Cheerleading Jumps

Lori Soard
Cheerleading jumps create excitement!

Cheerleading jumps range from simple, quick jumps to more complex contortions. Jumps are used at sporting events as well as cheerleading competitions.

Common Cheerleading Jumps

There are certain jumps that you will see from squad to squad, state to state, and even country to country. While different coaches may have different names for these jumps, they are all executed the same way.

Spread Eagle

This is probably one of the most basic jumps you'll learn. This is often the first jump that cheerleaders learn, or that younger squads use. Arms are in a high V and legs go out, but knees face forward and not toward the sky.

Toe Touch

Probably one of the most common jumps, the toe touch is fairly easy to perform. Arms are in a "T" position and legs are in a V, with knees pointing toward the sky or even backward a bit. Your hands will not touch your toes, despite the name.

Tuck

This jump is seen sometimes in competitions. Legs are in front and the knees are tucked into the chest. Hands are to the sides in a "T".

Right or Left Hurdler

The Hurdler is a really nice looking jump that creates the appearance of a stunt. One leg will be in toe touch position, with knee pointing toward the sky, while the other leg is bent and the knee pointing down.

Pike

Anyone who has ever been to a gymnastics class is familiar with the term "pike". This simply means that your feet are pointed straight out parallel with the ground with the toes pointed. Arms are straight in front, reaching toward toes. Hands are in a fist.

Pike-Out

This jump is a bit difficult to perform. The jumper does a pike, but then quickly moves the legs into a toe touch position before landing.

Herkie

This cheerleading jump can be performed as a left of right Herkie. This jump is named after the founder of the National Cheerleading Association, Lawrence Herkimer. One leg is in toe touch formation and the other bent with the knee facing downward. Arms do the opposite of what the legs are doing in a "T". So, if the right leg is bent, the right arm is straight and vice versa.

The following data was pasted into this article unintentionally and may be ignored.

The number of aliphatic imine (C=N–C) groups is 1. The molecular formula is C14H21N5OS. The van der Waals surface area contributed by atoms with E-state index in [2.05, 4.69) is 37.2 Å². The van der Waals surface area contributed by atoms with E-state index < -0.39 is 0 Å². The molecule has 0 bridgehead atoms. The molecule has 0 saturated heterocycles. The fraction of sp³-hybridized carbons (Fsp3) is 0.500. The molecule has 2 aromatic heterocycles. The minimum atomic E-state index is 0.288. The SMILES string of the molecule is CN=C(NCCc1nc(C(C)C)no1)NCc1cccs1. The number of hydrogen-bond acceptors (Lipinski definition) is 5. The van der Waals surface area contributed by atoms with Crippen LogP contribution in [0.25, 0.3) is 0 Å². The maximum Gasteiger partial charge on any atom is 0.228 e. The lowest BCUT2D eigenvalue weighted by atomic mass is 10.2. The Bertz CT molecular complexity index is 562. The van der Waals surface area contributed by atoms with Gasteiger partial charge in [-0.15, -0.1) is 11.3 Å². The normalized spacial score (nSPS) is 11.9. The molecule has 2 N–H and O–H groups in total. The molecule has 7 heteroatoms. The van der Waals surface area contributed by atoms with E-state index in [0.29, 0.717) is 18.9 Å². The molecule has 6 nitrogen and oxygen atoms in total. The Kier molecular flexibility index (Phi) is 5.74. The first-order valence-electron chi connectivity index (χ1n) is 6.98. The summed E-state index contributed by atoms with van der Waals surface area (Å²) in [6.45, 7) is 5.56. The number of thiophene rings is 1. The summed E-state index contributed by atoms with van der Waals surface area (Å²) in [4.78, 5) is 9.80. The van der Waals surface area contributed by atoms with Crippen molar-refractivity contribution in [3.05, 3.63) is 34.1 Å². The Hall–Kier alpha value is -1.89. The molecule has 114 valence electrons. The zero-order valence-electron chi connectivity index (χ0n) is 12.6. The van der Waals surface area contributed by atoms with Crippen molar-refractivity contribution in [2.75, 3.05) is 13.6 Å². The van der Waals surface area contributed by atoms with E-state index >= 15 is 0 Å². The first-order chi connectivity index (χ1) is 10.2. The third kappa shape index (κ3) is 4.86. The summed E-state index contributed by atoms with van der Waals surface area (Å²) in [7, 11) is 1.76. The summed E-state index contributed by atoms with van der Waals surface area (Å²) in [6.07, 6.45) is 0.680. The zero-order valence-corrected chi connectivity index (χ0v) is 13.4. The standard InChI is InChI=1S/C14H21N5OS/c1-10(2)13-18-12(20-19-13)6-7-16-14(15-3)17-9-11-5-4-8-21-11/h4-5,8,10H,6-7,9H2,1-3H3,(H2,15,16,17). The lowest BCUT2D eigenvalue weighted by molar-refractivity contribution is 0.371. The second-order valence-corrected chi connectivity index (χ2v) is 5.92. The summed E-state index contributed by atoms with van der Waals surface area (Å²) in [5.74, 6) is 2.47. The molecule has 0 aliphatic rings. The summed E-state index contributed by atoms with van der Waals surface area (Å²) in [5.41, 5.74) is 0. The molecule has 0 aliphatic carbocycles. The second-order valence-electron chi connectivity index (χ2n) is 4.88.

Double Nine

This is a complicated jump, but not difficult to perform once it is learned. It's very similar to the pike jump, but one arm and one leg are both bent to leave the appearance of two 9s.

How to Jump

In order to improve jumps or master them, try to do exercises that strengthen calf muscles. Here are the basics in preparing to perform any of the above jumps.

  1. Starting Position: Position your feet together and you arms by your sides.
  2. Second Position: Clasp your hands, and then raise them into a high V in preparation for the jump.
  3. Third Position: Bend at the knees, and at the same time swing the arms down and cross them in front of the knees at the wrist.
  4. Fourth Position: This is where you jump. The power comes from your legs. The above steps are performed in rapid succession.
  5. Final Position: After the jump, land with your knees slightly bent and arms to your sides.
  6. After the Jump: Return to a standing position. Your arms can remain at your sides or be clasped in front of you.

Master the Jumps

Whether you are just getting ready for try outs or have been cheerleading for years, jumps are a basic staple in your cheerleading repertoire and should be mastered for optimum performance.

Cheerleading Jumps